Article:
Guide staff through an activity to have them list private data within the organization (e.g. Using the "personal information to keep private" handout. [1])

Walk Through

    Personal Information To Keep Private

    Information that can be used to identify individuals, organizations, and even communities of practice should be treated with the utmost care. Some data, like names, phone numbers, and addresses are obvious, while others, like computer names, the MAC addresses of wifi cards, or pseudonymous social media accounts may be less obvious. Also, combinations of information - location, data, and type of activity, or even an issue area of interest and a city name may specify a very small number of activists or organizations.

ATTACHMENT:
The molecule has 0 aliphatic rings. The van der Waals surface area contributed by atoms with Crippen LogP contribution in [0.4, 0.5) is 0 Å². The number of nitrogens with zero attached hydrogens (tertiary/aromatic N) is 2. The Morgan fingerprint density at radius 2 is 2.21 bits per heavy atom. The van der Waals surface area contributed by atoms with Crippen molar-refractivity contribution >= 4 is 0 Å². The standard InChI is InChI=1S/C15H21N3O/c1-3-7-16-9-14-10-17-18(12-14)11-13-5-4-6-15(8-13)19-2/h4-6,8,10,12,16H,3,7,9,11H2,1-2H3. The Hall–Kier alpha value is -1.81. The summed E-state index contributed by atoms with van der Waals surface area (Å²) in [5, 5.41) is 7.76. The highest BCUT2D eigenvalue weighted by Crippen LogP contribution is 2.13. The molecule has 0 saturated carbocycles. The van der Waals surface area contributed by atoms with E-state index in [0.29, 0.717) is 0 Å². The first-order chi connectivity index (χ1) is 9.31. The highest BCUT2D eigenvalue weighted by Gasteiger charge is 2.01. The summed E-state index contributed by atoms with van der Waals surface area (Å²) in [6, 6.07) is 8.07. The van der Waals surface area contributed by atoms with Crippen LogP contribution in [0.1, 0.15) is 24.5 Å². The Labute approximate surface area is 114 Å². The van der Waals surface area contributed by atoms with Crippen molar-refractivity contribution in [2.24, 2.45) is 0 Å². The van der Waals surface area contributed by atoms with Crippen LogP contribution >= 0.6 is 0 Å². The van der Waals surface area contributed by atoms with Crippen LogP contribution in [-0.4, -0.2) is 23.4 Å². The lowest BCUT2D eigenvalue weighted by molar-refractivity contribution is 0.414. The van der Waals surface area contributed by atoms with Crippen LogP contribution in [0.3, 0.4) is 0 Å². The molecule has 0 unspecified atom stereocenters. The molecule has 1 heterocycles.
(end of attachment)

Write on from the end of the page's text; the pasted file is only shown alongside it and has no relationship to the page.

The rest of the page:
This spreadsheet, part of the Responsible Data Forum documentation sprint provides a useful baseline of types of data and ways to manage or obfsucate it usefully: Data Anonymization Checklist


    For the internal audit report back to the organization, much of the information will require specific identification of user devices (and by extension, their users), as well as very sensitive organizational data. None of this data, by intention, accident, or adversarial action, should be shared with third parties.

    Please refer to the Analysis and Reporting section for the limited data set that is required for project reporting, and to the Operational Security section for guidance on data security.